LaTeX: also useful for writing your documentation

January 22, 2012
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Sometimes you hear about programs but you never really know how awesome they are until you actually use them. Unfortunately, at this point in life I wished I’ve discovered LaTeX around 15 years ago, when I first heard of it. That would have made the way I would have written documentation the last years massively different. So hopefully I will get you hooked on LaTeX  with this post.I started to take a look at LaTeX because of a PHP book I’m currently writing (more news on that very soon!). Before I could start writing, the publisher needed to know how many pages the book would contain. So after I made an initial overview, I started to estimate the number of pages. As you might have guessed, estimations are hard to begin with, especially  because I have no idea how the final markup would look like. Writing a A4 page with text on a 10pt font is take many more words than filling a US Letter with 12pt font.

Now probably the first rule of writing a book is: do not worry about the layout. So obviously – the thing that worried my was – in fact – the layout :). Since I started writing the book in NeoOffice, I tried to mimic the publishers layout as close as possible based on other books to see if my page-estimates were still correct. But trying to create a decent layout in such applications would even make Chuck Norris cry. So that was when I started to look for other ways..

I started to look at LaTeX because I was yahoo’ing on how to write books in a decent markup and LaTeX popped up a lot. My understanding used to be that LaTeX was a kind of language that makes it easy to create all kind of mathematical formulas. Which is correct, since it makes this very very easy, but LaTeX is much more than that. It’s an environment where you can focus on writing instead of struggling with markup, while still being able to have full control over it.

I’ve downloaded the LaTeX package (don’t get fooled, it takes around 1.5 GIGABYTE of software you need to download) and a front end application (Latexian in my case). This just makes your life easier because LaTeX source files (.tex files, the things you type) needs to be compiled and takes a while to get this all right as a beginner. But about one hour later, I was absolutely stunned on how cool my book was already looking!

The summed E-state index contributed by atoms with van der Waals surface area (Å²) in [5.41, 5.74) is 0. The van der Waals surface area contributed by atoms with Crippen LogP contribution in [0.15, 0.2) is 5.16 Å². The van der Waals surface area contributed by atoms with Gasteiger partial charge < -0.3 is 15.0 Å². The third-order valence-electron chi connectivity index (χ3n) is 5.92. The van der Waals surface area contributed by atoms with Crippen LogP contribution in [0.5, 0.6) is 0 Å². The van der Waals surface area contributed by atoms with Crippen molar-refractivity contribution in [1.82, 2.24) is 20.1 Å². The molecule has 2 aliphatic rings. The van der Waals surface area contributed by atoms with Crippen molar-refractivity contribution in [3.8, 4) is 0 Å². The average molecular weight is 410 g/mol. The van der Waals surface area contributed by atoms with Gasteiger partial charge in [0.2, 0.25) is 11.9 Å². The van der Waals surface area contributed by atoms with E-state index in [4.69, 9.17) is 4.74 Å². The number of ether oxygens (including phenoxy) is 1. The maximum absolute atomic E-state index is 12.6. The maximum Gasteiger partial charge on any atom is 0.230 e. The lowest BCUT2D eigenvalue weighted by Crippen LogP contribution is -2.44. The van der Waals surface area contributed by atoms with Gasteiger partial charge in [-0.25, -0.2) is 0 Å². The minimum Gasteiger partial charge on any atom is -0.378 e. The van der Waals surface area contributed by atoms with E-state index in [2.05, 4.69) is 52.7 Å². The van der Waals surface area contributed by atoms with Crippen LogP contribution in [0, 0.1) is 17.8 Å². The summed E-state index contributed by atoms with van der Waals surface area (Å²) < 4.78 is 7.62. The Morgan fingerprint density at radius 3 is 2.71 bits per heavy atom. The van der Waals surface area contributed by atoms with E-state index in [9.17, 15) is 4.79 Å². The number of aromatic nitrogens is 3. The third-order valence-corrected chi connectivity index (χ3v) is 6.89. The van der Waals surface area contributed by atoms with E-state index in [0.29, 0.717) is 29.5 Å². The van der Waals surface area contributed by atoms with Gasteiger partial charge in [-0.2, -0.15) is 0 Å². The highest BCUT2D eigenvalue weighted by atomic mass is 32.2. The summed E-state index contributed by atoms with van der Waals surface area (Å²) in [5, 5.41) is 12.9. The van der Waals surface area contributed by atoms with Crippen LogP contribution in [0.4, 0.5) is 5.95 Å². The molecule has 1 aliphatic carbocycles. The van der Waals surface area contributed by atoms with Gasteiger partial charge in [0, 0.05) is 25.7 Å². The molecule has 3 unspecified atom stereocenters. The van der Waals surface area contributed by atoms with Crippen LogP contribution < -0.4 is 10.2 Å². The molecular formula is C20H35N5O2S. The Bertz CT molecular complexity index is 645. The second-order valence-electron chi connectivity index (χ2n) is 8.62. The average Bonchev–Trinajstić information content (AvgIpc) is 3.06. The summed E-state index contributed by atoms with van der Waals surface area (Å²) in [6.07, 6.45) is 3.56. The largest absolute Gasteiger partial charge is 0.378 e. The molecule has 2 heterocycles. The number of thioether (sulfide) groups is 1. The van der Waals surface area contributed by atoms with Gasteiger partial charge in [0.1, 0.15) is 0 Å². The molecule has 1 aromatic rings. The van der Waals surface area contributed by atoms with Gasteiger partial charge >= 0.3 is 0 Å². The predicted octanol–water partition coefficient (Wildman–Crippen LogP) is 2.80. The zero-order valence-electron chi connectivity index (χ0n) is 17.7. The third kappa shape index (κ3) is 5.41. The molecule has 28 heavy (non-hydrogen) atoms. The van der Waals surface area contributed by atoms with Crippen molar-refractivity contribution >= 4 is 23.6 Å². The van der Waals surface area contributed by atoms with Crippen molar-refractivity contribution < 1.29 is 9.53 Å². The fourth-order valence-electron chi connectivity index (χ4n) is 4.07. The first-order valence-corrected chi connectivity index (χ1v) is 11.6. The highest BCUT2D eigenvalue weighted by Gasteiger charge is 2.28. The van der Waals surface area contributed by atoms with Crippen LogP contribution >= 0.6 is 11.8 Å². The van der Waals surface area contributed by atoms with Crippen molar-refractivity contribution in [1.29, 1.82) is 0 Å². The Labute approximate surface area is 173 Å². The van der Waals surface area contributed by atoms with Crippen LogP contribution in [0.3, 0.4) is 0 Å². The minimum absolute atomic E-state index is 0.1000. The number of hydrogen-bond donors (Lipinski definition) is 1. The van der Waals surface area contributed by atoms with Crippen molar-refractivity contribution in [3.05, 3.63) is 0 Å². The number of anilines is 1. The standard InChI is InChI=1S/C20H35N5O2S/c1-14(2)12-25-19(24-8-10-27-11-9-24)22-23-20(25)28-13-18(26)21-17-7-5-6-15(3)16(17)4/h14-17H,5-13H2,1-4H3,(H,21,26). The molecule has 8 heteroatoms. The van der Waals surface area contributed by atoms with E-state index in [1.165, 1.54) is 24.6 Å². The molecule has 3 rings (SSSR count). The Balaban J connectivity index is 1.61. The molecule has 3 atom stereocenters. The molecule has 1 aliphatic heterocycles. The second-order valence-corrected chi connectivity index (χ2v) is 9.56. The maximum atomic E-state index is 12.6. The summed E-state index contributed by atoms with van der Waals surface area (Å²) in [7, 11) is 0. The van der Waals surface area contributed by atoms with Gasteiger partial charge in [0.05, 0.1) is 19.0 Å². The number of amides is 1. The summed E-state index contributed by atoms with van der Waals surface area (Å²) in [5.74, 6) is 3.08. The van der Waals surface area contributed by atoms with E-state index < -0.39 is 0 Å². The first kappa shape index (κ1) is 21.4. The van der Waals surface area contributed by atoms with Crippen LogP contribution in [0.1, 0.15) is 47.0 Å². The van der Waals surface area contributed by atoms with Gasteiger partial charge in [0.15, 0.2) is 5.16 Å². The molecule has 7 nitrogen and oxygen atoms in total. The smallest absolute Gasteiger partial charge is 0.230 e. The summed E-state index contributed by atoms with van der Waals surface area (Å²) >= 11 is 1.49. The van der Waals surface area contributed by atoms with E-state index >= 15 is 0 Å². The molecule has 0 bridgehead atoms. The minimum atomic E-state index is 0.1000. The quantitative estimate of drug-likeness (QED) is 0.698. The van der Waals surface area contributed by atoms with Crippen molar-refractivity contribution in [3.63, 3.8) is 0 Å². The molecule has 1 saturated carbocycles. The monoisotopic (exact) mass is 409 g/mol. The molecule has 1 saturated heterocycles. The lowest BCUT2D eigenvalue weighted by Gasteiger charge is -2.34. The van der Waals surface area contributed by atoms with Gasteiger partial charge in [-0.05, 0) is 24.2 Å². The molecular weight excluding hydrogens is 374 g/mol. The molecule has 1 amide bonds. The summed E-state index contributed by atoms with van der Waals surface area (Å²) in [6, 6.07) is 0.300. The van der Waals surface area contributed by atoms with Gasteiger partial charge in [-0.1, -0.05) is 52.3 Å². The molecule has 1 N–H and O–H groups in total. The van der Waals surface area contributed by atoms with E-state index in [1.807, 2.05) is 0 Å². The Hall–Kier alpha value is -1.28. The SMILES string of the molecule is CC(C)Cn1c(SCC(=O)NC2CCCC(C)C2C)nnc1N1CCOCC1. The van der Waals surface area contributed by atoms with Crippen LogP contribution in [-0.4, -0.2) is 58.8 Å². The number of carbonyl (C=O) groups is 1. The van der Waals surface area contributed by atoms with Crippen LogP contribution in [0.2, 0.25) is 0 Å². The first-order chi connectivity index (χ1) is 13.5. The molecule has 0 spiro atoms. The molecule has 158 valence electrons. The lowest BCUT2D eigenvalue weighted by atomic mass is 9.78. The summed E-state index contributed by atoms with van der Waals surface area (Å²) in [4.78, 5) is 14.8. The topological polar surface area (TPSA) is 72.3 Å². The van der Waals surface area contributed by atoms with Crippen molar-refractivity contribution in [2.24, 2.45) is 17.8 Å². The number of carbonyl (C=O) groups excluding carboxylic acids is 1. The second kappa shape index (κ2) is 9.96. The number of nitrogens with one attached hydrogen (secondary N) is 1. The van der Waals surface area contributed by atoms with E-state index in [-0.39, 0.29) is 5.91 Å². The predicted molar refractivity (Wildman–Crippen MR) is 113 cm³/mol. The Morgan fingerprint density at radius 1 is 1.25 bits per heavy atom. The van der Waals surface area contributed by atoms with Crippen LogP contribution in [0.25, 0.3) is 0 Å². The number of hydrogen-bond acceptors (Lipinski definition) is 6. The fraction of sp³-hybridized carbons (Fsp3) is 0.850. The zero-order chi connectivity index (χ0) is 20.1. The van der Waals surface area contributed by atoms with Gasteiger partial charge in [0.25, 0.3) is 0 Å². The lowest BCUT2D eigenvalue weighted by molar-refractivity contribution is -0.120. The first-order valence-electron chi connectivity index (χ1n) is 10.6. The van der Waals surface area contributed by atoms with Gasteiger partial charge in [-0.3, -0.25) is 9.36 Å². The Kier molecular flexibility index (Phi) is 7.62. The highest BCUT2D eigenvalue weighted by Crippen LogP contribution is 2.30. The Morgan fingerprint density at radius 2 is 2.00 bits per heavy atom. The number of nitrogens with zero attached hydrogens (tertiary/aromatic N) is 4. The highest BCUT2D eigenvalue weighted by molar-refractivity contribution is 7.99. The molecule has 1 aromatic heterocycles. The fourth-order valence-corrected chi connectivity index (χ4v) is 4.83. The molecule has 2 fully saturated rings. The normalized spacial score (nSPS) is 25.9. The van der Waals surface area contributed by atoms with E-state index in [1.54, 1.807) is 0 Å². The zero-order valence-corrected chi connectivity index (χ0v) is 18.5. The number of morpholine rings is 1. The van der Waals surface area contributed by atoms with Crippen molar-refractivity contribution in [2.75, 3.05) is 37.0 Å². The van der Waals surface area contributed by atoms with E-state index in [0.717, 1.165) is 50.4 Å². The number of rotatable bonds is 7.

Also, when you look at many (technical) books, the layout looks remarkably similar to the standard LaTeX layouts :-) I found that this made estimations on page sizes much easier in the end.

Not only is it possible to create really cool looking books and documents out of the box, but you can also split your documents in smaller files which you just include from your main document. Since my book is around 170 pages, I have one main .TEX file in which I set some default parameters (for instance, I don’t want my chapters to have numbers, I use code-snippets that are formatted in a certain way etc). This is called a preamble (maybe comparable to a <HEAD></HEAD> part of a HTML file). Every chapter itself is a subdirectory in which I have every section broken down in separate files (with large sections, I even have another sub-directory with each subsection as a file). My main .TEX file only includes all the chapter files so I can easily change the chapters by moving them up or down. Everything else gets automatically adjusted.